The Secret Of Mana Remake Makes A Great Game Worse

Illustration for article titled The Secret Of Mana Remake Makes A Great Game Worse

When Secret of Mana came out in 1993, it was rightfully praised as one of the Super Nintendo’s best action games thanks to a lovely soundtrack, beautiful spritework, and fun hack-n-slash gameplay. The 2018 remake has ruined all three of these things.


I’ve played a couple of hours of the PlayStation 4 version of this Secret of Mana remake, which comes out today for PS4 and Vita. I can’t remember the last time I’ve been this disappointed by a remake.

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The soundtrack has received an overhaul that ruins some of the SNES game’s best tracks, adding dissonant melodies and irritating screeches to what was once a beautiful piece of work. Fortunately, you can switch to the original soundtrack.

Go to 1:20 in this video if you want to see just how badly this soundtrack was mangled:

The sprites are gone, replaced by ugly polygonal models that don’t have the charm of the originals. The real shame is that Square Enix had nailed it with Adventures of Mana, the polygon-based remake of the Game Boy predecessor to Secret of Mana.

This new version of Secret of Mana is full of animated cutscenes and voice acting, but the characters’ lips don’t move when they talk, which is unsettling.

The gameplay somehow takes several steps back from 1993. In most ways it’s identical to the original Secret of Mana, maintaining quirks that haven’t aged well, like the way enemies will temporarily become invulnerable every time you attack them, dragging out each encounter just a few seconds longer than it needs to be. This was more tolerable with the SNES version’s lovely (and often hilarious) animations. With polygons, it’s just frustrating.


Correction (11:53am): I originally wrote here that in the 1993 version, shops would indicate whether armor was an improvement before you bought it, but I was wrong. It’s a shame that the Secret of Mana remake doesn’t add those sort of quality-of-life improvementsand in fact, it takes steps backward in other small ways, like no longer remembering where your cursor last was when you open up the menu—but regardless, that was a mistake and I apologize for the error.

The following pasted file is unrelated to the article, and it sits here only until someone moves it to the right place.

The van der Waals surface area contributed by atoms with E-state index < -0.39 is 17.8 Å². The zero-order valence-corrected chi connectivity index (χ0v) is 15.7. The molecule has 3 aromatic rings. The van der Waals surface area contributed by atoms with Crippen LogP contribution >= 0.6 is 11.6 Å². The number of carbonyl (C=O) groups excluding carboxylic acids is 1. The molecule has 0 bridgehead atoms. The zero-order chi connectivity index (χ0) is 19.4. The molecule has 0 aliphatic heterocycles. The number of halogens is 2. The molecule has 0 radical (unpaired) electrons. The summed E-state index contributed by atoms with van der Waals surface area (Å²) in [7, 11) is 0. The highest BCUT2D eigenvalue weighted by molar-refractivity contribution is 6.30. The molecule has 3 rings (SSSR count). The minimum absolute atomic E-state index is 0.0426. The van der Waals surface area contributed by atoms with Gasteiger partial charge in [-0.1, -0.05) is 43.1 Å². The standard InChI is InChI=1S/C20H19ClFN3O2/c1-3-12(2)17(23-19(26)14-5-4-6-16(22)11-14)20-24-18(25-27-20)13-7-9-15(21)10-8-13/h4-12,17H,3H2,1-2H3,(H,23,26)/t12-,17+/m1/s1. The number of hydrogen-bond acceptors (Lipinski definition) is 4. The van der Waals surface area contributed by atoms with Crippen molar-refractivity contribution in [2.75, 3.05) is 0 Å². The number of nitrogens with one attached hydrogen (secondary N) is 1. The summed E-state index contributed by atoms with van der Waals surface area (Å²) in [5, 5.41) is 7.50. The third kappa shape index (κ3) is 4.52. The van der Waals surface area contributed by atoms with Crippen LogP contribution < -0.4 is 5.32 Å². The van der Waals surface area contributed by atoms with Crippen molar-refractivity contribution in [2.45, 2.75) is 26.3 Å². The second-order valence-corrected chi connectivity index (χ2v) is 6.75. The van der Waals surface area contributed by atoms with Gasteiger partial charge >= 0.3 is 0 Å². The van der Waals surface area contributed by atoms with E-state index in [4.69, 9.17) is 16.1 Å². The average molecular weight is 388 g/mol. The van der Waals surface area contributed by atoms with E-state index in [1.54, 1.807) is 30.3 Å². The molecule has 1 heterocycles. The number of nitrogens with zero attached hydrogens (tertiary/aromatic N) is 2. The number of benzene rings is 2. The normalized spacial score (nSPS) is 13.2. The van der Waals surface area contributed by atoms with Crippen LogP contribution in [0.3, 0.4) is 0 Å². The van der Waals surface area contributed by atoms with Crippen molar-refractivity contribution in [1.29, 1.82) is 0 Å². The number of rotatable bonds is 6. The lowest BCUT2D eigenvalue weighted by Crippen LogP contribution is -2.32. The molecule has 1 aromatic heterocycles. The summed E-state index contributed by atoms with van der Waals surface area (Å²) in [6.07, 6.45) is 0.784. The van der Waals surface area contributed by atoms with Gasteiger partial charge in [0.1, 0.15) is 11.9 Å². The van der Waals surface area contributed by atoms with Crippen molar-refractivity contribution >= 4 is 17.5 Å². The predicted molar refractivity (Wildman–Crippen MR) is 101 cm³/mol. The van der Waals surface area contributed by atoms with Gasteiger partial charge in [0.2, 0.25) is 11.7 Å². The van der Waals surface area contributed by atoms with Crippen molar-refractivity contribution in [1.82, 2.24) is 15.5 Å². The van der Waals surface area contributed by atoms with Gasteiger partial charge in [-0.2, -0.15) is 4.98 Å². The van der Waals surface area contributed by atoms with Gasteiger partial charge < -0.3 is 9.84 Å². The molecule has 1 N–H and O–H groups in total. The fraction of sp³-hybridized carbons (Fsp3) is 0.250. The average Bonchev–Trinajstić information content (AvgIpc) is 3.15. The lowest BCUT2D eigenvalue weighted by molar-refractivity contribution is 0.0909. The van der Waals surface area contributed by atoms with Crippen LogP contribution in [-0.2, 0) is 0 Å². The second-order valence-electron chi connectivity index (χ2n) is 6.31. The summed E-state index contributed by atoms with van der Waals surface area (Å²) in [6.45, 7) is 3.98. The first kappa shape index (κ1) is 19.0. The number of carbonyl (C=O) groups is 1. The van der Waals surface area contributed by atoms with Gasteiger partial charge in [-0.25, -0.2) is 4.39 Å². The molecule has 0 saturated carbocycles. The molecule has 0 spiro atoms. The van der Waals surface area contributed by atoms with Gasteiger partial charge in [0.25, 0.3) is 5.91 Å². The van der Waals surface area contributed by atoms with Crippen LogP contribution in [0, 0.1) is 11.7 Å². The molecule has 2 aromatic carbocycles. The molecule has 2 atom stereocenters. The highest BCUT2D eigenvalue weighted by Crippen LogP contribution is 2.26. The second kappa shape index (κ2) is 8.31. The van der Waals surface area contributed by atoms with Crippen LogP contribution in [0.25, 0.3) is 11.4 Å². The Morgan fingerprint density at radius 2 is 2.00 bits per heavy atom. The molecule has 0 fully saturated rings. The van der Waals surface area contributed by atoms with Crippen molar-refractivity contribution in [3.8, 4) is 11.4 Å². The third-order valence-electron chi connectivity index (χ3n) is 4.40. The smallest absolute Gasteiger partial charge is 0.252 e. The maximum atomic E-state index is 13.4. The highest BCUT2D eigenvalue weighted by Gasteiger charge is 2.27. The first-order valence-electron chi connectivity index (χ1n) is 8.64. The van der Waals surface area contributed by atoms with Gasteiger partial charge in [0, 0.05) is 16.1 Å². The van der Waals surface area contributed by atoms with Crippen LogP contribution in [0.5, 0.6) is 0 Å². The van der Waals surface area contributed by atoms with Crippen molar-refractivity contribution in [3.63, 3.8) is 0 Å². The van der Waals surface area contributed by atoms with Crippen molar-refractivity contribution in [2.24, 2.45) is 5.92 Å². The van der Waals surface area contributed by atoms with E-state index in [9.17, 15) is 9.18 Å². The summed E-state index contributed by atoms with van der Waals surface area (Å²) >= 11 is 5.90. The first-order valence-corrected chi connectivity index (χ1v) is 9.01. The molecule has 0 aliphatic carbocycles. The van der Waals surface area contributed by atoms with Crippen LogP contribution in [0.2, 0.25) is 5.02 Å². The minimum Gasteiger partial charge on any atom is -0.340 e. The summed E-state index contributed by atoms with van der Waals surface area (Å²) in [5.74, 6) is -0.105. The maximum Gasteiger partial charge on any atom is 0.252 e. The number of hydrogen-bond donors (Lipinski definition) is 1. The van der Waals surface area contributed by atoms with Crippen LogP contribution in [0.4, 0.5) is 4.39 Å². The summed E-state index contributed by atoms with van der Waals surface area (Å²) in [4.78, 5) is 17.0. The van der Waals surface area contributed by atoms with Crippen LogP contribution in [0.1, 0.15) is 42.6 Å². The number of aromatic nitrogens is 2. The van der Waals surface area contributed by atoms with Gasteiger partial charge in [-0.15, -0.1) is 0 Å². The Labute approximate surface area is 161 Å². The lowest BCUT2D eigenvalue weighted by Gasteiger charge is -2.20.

One of the original Secret of Mana’s biggest strengths was the fact that you could play it with another player (or even two other players, if you had a Multi-Tap controller port). The remake brings that local co-op to modern platforms, so I recruited my fiancee to play with me earlier this week. After a few minutes of hacking through enemies in the early Haunted Forest area, she turned to me and said, “This is boring.” I realized, to my dismay, that she was right.



Secret of Mana is not a great game. It only was a great game.

I played games on NES, GB, SNES growing up and loved absolutely JRPGs. I bought Secret of Mana in ‘93 when I was 13 with my own hard-earned $80. I loved it. The soundtrack still resonates with me.

I finally decided to replay the game last year.

It’s not good. At all. It’s incredibly janky and barely has a story holding it all together. The sprite work is good, but there’s a bit of repetition.

The music is still terrific, however.